Happy Valborg! Valborg is the name of the 30th of April in Sweden. In Sweden, this is celebrated by lighting bonfires (majbrasor) all around the country in the evening, and people gather to watch the bonfires. Some places have fireworks (fyrverkerier). Once the bonfire is lit, it is traditional for a men’s choir (manskör) to … Read moreIt’s Valborg today!
One thing that many learners find difficult is to set up realistic language learning goals. When we ask what our students’ goals are, many learners say things like “get better at Swedish”, “become fluent in Swedish”, or “being able to speak Swedish”. While these goals are understandable, they are problematic. Learn how to set realistic, smart language goals and download our free Goal Setter.
During March, we’ll be running a short video series on Youtube about language learning. The series contains of short personal stories about some of the aspects of learning a language. The first video will be out on Youtube this Friday on our channel swedishmadeeasy, and we will post a new video every Friday throughout March.
Free mini course: Swedish letters Å Ä Ö Hej! Would you like to learn or improve how you say those last 3 confusing letters in the Swedish alphabet – Å, Ä and Ö? Would you like to hear how they are being pronounced, and get tips and tricks on how to say them? When you … Read moreSwedish vowels – Å, Ä, Ö
The summer 2018, I was asked to take part in the BBC TV-series Twinstitute as a Swedish teacher. The episode (airing 6th of February 2019 on BBC Two) tested the best way to learn a language by comparing having lessons with a teacher and self-studying. My two students, Tina and Des, studied Swedish with me every evening via Skype for about 4 weeks. Tina and Des had never studied Swedish before, and did not know a single word before they started. It was a lot of fun!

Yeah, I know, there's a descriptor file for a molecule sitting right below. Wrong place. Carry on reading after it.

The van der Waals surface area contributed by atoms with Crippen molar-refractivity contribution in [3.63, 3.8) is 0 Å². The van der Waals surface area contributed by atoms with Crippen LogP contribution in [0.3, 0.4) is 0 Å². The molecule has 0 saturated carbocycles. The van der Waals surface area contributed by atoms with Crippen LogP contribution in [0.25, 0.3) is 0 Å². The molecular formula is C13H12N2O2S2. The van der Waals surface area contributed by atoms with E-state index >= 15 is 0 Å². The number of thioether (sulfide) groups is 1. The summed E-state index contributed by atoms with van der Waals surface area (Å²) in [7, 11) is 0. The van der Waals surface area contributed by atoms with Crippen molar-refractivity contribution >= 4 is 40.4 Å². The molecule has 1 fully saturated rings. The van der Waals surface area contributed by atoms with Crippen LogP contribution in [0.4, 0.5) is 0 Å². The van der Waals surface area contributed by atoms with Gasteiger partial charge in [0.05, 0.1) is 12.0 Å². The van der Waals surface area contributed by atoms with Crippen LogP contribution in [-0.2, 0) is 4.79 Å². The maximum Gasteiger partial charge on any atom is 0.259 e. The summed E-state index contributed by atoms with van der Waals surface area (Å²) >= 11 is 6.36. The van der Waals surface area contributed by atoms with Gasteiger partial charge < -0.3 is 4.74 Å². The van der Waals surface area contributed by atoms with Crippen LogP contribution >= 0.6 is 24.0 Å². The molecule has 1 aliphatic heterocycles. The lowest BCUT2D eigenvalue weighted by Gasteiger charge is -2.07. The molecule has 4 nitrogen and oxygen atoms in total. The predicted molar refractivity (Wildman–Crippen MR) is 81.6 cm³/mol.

If you find the verbs tycka, tro and tänka difficult to remember, you are NOT alone. The English word think corresponds to three Swedish verbs: tycka, tänka, and tro, something that likely causes confusion for non-native speakers. It can be tricky because the translation of the verbs can sometimes overlap each other. However, it’s not as complex as it might sound, but takes time and practice to get used to. In this post, we will look at when and how to use these words. At the end of this post, we also have a free Cheat Sheet that you can download and keep somewhere handy to remind yourself.
Is Swedish hard to learn?
Well, it depends, of course. It depends on what your native language is, and whether it is close to Swedish. So for example, if your native language is German, then Swedish will be quite easy to learn. It also depends on the complexity of the language. For an English speaker, Swedish is not that complex, compared to many other languages. Compared to English, the pronunciation may be a bit of a challenge. In this blog post, you’ll get links to pronunciation videos and also an interesting infographics showing the hardest languages to learn and how Swedish compares.
“All I want for Christmas is you!” When you are learning Swedish, chances are that the course books include everyday language that is very helpful for getting by in Sweden in general. However, you will probably not find intimate and sexy phrases in these types of books. Here are 44 phrases that you can use when getting to know someone, either face-to-face or via a dating app. So let’s get festive and romantic with some useful Swedish phrases for these situations!